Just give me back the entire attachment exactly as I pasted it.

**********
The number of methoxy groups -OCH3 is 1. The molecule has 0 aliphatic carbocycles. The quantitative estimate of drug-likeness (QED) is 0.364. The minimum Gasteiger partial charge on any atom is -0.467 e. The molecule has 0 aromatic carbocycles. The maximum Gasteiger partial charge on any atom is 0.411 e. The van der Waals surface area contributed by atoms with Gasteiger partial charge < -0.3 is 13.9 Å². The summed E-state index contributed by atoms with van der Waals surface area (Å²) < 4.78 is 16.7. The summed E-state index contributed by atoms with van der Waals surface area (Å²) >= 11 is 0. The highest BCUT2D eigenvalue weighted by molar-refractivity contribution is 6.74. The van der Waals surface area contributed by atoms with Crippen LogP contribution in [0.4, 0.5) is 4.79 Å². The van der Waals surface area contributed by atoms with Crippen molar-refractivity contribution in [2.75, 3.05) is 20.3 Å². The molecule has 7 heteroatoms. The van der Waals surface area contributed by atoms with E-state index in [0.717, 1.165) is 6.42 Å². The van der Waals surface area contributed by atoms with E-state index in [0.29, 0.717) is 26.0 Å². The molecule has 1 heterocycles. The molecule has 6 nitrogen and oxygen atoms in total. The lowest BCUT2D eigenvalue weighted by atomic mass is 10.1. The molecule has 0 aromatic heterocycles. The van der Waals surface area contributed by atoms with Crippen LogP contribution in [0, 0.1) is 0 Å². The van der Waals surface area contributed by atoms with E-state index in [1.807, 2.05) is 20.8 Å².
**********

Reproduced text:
The number of methoxy groups -OCH3 is 1. The molecule has 0 aliphatic carbocycles. The quantitative estimate of drug-likeness (QED) is 0.364. The minimum Gasteiger partial charge on any atom is -0.467 e. The molecule has 0 aromatic carbocycles. The maximum Gasteiger partial charge on any atom is 0.411 e. The van der Waals surface area contributed by atoms with Gasteiger partial charge < -0.3 is 13.9 Å². The summed E-state index contributed by atoms with van der Waals surface area (Å²) < 4.78 is 16.7. The summed E-state index contributed by atoms with van der Waals surface area (Å²) >= 11 is 0. The highest BCUT2D eigenvalue weighted by molar-refractivity contribution is 6.74. The van der Waals surface area contributed by atoms with Crippen LogP contribution in [0.4, 0.5) is 4.79 Å². The van der Waals surface area contributed by atoms with Crippen molar-refractivity contribution in [2.75, 3.05) is 20.3 Å². The molecule has 7 heteroatoms. The van der Waals surface area contributed by atoms with E-state index in [0.717, 1.165) is 6.42 Å². The van der Waals surface area contributed by atoms with E-state index in [0.29, 0.717) is 26.0 Å². The molecule has 1 heterocycles. The molecule has 6 nitrogen and oxygen atoms in total. The lowest BCUT2D eigenvalue weighted by atomic mass is 10.1. The molecule has 0 aromatic heterocycles. The van der Waals surface area contributed by atoms with Crippen LogP contribution in [0, 0.1) is 0 Å². The van der Waals surface area contributed by atoms with E-state index in [1.807, 2.05) is 20.8 Å².